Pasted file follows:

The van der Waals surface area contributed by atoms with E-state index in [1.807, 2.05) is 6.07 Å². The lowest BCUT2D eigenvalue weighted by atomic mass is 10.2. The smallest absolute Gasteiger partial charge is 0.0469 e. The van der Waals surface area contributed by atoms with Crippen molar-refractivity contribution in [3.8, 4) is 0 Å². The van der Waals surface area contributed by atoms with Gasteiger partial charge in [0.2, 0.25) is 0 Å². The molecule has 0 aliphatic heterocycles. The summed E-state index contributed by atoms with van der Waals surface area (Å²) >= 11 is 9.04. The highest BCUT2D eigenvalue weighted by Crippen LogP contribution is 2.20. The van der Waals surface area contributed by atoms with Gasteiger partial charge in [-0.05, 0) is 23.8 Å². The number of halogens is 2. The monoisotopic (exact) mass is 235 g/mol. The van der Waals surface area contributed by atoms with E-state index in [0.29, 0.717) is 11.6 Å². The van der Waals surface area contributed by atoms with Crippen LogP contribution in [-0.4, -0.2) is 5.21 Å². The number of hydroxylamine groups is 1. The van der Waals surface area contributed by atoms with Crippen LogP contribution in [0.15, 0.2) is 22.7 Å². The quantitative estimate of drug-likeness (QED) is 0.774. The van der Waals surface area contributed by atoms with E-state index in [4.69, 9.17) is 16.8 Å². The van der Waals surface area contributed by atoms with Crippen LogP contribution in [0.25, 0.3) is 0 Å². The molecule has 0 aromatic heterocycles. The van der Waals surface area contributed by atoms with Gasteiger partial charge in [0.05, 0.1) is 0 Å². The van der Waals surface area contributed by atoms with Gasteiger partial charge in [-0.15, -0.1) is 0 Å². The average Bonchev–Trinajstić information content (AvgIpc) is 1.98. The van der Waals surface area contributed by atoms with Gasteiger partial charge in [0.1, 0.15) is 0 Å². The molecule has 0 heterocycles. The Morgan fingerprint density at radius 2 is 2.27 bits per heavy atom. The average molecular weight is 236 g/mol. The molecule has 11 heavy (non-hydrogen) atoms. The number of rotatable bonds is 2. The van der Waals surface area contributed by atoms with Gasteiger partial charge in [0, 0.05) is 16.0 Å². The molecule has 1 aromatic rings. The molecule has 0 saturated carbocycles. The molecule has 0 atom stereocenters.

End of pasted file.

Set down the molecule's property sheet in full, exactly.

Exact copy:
The van der Waals surface area contributed by atoms with E-state index in [1.807, 2.05) is 6.07 Å². The lowest BCUT2D eigenvalue weighted by atomic mass is 10.2. The smallest absolute Gasteiger partial charge is 0.0469 e. The van der Waals surface area contributed by atoms with Crippen molar-refractivity contribution in [3.8, 4) is 0 Å². The van der Waals surface area contributed by atoms with Gasteiger partial charge in [0.2, 0.25) is 0 Å². The molecule has 0 aliphatic heterocycles. The summed E-state index contributed by atoms with van der Waals surface area (Å²) >= 11 is 9.04. The highest BCUT2D eigenvalue weighted by Crippen LogP contribution is 2.20. The van der Waals surface area contributed by atoms with Gasteiger partial charge in [-0.05, 0) is 23.8 Å². The number of halogens is 2. The monoisotopic (exact) mass is 235 g/mol. The van der Waals surface area contributed by atoms with E-state index in [0.29, 0.717) is 11.6 Å². The van der Waals surface area contributed by atoms with Crippen LogP contribution in [-0.4, -0.2) is 5.21 Å². The number of hydroxylamine groups is 1. The van der Waals surface area contributed by atoms with Crippen LogP contribution in [0.15, 0.2) is 22.7 Å². The quantitative estimate of drug-likeness (QED) is 0.774. The van der Waals surface area contributed by atoms with E-state index in [4.69, 9.17) is 16.8 Å². The van der Waals surface area contributed by atoms with Crippen LogP contribution in [0.25, 0.3) is 0 Å². The molecule has 0 aromatic heterocycles. The van der Waals surface area contributed by atoms with Gasteiger partial charge in [0.05, 0.1) is 0 Å². The van der Waals surface area contributed by atoms with Gasteiger partial charge in [-0.15, -0.1) is 0 Å². The average Bonchev–Trinajstić information content (AvgIpc) is 1.98. The van der Waals surface area contributed by atoms with Gasteiger partial charge in [0.1, 0.15) is 0 Å². The molecule has 0 heterocycles. The Morgan fingerprint density at radius 2 is 2.27 bits per heavy atom. The average molecular weight is 236 g/mol. The molecule has 11 heavy (non-hydrogen) atoms. The number of rotatable bonds is 2. The van der Waals surface area contributed by atoms with Gasteiger partial charge in [0, 0.05) is 16.0 Å². The molecule has 1 aromatic rings. The molecule has 0 saturated carbocycles. The molecule has 0 atom stereocenters.